Discovering Art – Through a Process
Part 4 of 6
There is a myth, popularized by nonartists and believed by some artists, that creating is easy. They gape at performing musicians and say, “They make it look so easy!” What I think they actually mean is, “Look! It is easy, for them.” I want to squash this myth. Why? For one, it supports the temptation to quit creating when your artistic efforts are not fluid. That is, it discourages the already unconfident artist. Second, it fosters the idea that art is recreation or a free-time hobby. If creating is easy, it must not be legitimate work. But contrary to this myth and its offspring, apparently effortless performance and artwork resulted from a process of toil, struggle and doubt. I think four misunderstandings undergird the art-is-easy myth. I will approach them from a musician’s viewpoint, since music embraces many aspects of difficulty and it is where I have the most experience. We will discover what artists can learn from athletes; and yes, we will talk about Mozart.
When does difficulty strike during the creating process? Let’s say right now. The cursor is blinking; my mind is a frozen river. Creating has come…to an uncomfortable…creaky, stop. A writer hovers over the keyboard and retracts. The illustrator hesitates to put his pen to paper. The knitter holds up her sweater and says, “Let’s burn it.” What causes these dilemmas? And how might we overcome them?
Undeveloped skills can stunt our creating. Art evokes words like freedom, enjoyment and leisure. But what about training, discipline and practice? What do we associate those with? Athletics and the military; the artist’s proverbial psych-ward and prison. Art has no boundaries, no rules. You don’t march through a museum and you don’t salute the symphony. Taking photographs does not cause you to perspire and pant. Creating is delightful and relaxing. When it becomes constrained, unpleasurable work, something must be wrong.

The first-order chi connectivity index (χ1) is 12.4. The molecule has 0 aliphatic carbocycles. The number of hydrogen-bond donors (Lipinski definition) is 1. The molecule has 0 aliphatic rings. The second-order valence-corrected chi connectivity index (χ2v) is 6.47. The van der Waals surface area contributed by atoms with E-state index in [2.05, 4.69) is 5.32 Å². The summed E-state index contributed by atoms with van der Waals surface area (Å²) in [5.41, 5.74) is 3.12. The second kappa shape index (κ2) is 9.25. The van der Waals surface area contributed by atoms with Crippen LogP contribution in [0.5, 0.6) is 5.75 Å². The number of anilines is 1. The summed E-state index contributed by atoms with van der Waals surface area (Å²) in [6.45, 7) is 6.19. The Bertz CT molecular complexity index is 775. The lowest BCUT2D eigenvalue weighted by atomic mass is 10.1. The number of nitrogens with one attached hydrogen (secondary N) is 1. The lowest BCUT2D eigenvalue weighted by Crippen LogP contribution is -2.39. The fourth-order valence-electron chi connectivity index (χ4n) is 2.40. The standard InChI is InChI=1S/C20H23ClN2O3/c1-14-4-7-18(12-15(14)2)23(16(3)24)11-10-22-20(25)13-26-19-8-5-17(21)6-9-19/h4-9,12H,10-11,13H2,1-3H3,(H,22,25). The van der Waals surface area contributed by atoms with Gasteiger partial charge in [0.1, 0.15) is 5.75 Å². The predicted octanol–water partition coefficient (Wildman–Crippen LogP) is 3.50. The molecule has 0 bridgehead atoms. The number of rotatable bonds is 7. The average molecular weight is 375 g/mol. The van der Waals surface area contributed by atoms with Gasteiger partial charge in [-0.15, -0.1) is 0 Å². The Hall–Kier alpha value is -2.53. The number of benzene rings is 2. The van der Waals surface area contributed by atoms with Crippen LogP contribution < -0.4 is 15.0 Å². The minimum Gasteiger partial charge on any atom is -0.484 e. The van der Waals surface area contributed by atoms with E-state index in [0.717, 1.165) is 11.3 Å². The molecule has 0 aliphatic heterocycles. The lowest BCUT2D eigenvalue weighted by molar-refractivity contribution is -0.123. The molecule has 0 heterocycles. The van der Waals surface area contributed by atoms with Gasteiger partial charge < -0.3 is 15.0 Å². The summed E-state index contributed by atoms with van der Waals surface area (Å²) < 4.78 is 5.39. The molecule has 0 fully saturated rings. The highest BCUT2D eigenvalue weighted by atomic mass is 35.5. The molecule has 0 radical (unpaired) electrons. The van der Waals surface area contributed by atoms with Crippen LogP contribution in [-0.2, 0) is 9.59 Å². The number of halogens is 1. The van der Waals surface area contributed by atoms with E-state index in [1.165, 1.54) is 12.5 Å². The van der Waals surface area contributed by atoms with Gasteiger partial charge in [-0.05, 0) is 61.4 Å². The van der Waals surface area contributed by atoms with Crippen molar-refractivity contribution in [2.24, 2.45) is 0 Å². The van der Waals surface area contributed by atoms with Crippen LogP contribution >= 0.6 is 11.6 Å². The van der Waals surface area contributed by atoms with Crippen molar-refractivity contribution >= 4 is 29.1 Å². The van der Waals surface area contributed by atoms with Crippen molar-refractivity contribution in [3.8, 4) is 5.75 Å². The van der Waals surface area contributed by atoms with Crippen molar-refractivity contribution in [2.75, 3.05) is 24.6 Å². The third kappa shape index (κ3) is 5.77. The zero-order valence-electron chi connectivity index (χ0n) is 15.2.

When I first learned to play the piano, my teacher insisted that I practice scales and chord progressions. They can be as boring as they sound. But they are a part of music theory, sort of a skeleton for songs. To read music and compose well, I needed to know how music worked. Repeating those scales and chords also built muscles. If I hoped to play Chopin, Beethoven or Mozart, I needed strong, agile fingers. Consider athletes. To perform well, they must understand their body and exercise. If a runner wants to get faster, does she sit on the couch and tell herself, “I ought to move my legs quicker”? No. She laces her Asics and hits the track. She considers her stride, posture, and arm motions because her whole body affects her speed. She must understand it and practice in order to improve. In the same way, if a pianist hopes to play more advanced pieces he must understand music and acquire strength. Proficiency requires training. Up and down the scales. Back and forth with the chords. Around the track, jumping jacks, one more set. It’s repetition; it’s practice; and it’s usually not free, fun, or leisurely. But why endure? Because the constraints enable freedom. After I suffered the rigor of repetitious exercises, my nimble fingers could rip through scales and I was free to learn songs that required acrobatic feats. Hearken the pianist, and the athlete – creating is not easy.